US 4422139 A
A transformer coupled DC-to-DC converter provides a regulated output with only one active switch. The converter includes a switch, a diode and an inductor coupled to the primary of a transformer in a way which provides symmetry to the transformer as the duty cycle of the switch changes for regulation. The circuit may be current-fed by supplying an input voltage higher than the transformer ratio would indicate, or may be voltage-fed by providing an input voltage lower than the transformer ratio would indicate. The circuit is operated to charge an inductor through the switch and half the primary of a transformer and discharge the inductor through the other half of the primary so that equal energy is provided through the transformer during charging and discharging, thereby providing a symmetrical signal without the need for more than one switch.
1. A power converting apparatus comprising:
input means for receiving DC power;
transformer means coupled to receive power from said input means and provide an output; and
conduction means coupled to said transformer means and said input means for conducting current from said input means and causing a charging current to flow from said input means through a first portion of said transformer means during a first time period to provide said output and for blocking current flow from said input means and causing a discharging current to flow through a second portion of said transformer means during a second time period to provide said output, said conduction means including:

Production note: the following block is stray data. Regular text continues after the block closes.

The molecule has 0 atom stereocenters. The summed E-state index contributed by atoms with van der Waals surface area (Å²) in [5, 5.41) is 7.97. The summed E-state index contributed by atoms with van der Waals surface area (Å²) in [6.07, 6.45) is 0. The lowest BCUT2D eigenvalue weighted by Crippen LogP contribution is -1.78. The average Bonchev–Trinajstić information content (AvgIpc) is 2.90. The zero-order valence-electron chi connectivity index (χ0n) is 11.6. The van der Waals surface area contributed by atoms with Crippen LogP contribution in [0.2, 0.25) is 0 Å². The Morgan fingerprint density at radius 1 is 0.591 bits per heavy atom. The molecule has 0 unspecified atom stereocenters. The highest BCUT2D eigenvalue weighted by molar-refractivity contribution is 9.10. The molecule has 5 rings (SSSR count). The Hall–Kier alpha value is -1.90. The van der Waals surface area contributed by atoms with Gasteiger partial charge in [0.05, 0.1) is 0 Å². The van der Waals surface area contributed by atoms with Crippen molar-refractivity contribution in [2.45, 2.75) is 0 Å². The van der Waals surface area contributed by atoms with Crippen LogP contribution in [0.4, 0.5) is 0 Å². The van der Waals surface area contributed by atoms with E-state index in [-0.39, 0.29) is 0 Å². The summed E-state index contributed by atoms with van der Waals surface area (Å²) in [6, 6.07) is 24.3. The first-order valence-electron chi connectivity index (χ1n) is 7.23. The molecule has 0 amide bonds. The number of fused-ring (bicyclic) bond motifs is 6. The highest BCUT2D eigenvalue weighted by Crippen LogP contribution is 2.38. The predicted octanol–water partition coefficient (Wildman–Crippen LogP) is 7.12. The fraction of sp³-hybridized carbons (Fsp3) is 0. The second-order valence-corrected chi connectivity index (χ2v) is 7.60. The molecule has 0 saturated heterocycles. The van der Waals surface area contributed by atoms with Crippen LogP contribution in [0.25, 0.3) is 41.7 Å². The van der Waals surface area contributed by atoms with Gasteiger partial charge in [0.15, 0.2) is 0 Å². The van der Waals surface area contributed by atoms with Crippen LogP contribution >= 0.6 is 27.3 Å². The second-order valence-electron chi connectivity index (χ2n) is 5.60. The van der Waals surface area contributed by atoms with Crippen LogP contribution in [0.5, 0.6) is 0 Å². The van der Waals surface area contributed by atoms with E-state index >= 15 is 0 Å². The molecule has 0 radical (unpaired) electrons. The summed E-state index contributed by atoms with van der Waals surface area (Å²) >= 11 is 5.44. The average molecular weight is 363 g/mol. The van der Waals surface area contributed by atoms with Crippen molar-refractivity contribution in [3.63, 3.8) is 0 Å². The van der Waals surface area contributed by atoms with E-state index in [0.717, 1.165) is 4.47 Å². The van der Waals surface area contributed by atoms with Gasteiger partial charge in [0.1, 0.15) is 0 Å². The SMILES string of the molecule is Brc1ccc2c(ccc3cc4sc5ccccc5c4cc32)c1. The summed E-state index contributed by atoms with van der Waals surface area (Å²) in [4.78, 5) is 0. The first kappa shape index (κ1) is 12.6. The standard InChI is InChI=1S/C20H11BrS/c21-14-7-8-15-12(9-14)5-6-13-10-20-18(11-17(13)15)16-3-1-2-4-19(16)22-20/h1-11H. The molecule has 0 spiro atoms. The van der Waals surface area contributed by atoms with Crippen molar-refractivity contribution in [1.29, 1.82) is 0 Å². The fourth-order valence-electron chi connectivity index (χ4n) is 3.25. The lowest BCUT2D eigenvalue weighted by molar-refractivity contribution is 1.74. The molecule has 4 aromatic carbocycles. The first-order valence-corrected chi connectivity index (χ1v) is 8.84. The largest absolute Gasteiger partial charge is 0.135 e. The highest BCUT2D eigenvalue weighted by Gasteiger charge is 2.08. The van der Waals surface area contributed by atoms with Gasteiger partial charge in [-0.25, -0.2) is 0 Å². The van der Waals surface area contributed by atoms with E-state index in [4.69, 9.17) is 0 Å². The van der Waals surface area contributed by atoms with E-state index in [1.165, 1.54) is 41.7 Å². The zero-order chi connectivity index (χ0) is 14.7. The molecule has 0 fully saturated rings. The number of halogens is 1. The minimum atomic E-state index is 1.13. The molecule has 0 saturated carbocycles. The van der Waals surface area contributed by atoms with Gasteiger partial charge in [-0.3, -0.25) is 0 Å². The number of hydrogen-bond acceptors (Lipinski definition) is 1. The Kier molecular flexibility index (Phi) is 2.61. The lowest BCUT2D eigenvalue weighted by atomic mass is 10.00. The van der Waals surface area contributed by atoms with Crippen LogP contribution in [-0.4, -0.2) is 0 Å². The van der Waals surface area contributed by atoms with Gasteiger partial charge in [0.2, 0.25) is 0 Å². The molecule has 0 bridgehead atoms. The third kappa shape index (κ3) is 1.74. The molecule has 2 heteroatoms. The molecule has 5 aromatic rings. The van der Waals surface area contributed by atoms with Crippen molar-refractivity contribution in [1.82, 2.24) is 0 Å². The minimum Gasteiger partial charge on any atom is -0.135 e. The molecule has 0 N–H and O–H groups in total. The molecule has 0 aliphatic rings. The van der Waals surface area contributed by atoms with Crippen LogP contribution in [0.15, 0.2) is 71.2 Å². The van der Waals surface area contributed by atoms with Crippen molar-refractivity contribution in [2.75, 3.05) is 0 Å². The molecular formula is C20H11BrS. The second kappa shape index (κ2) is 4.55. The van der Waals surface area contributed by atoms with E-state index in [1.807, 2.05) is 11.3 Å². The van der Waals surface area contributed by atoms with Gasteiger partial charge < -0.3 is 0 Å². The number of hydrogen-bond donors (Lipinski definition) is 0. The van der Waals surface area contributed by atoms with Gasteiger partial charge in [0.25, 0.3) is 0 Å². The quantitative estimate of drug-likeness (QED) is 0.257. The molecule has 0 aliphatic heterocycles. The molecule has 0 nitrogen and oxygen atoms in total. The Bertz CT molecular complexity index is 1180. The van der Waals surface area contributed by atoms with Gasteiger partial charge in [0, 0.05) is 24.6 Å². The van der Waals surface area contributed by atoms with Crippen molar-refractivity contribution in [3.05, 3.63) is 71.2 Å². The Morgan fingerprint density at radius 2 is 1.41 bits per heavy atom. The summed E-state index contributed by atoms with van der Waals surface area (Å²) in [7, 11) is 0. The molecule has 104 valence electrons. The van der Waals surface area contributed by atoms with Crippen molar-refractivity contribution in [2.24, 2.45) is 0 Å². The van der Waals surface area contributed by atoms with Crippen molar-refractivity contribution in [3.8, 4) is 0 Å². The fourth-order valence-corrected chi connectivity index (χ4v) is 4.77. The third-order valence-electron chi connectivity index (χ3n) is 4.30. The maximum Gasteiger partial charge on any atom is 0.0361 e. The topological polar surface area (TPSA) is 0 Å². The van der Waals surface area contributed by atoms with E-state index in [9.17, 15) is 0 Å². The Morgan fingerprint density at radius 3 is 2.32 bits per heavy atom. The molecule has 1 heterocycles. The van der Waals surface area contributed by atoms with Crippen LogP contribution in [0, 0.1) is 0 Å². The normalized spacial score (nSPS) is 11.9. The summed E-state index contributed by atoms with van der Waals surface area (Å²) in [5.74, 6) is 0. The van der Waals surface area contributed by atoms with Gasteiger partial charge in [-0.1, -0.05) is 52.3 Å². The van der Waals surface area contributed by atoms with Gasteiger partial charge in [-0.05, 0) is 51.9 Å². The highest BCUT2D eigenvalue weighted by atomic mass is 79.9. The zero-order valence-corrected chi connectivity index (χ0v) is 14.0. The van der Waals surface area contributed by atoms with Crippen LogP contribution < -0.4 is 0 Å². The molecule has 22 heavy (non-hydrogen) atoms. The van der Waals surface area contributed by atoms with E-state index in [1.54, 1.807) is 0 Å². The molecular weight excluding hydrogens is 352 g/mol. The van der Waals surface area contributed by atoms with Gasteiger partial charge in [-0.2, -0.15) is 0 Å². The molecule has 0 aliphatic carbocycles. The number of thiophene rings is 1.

switch means having a first conducting state and a second non-conducting state coupled to said input means for providing said charging current flow when said switch means is in said first conducting state and for blocking said current flow when said switch means is in said second non-conducting state;
inductor means coupled to receive current flow from said switch means and provide said charging current through said first portion of the transformer means during said first time period; and
rectifier means coupled for conducting said discharge current flow from said inductor means through said second portion of said transformer means during said second time period.
2. The apparatus of claim 1 further including control means coupled to said conduction means for controlling said conduction means to alternate said first and second time periods to cause equal current flow during each of said time periods.
3. The apparatus of claim 2 wherein said control means includes means responsive to the output of said transformer means for controlling said conduction means so that said alternate periods produce a regulated voltage at the output of said transformer means.
4. The apparatus of claim 1 further including means coupled to the output of said transformer means for providing a full wave rectified output.
5. The apparatus of claim 1 further including a capacitor coupled to said input means for storing and decoupling the input power and a capacitor coupled to the output of said transformer means for filtering said output.
6. A DC-to-DC converter comprising:
first and second input terminals for receiving power from a DC source;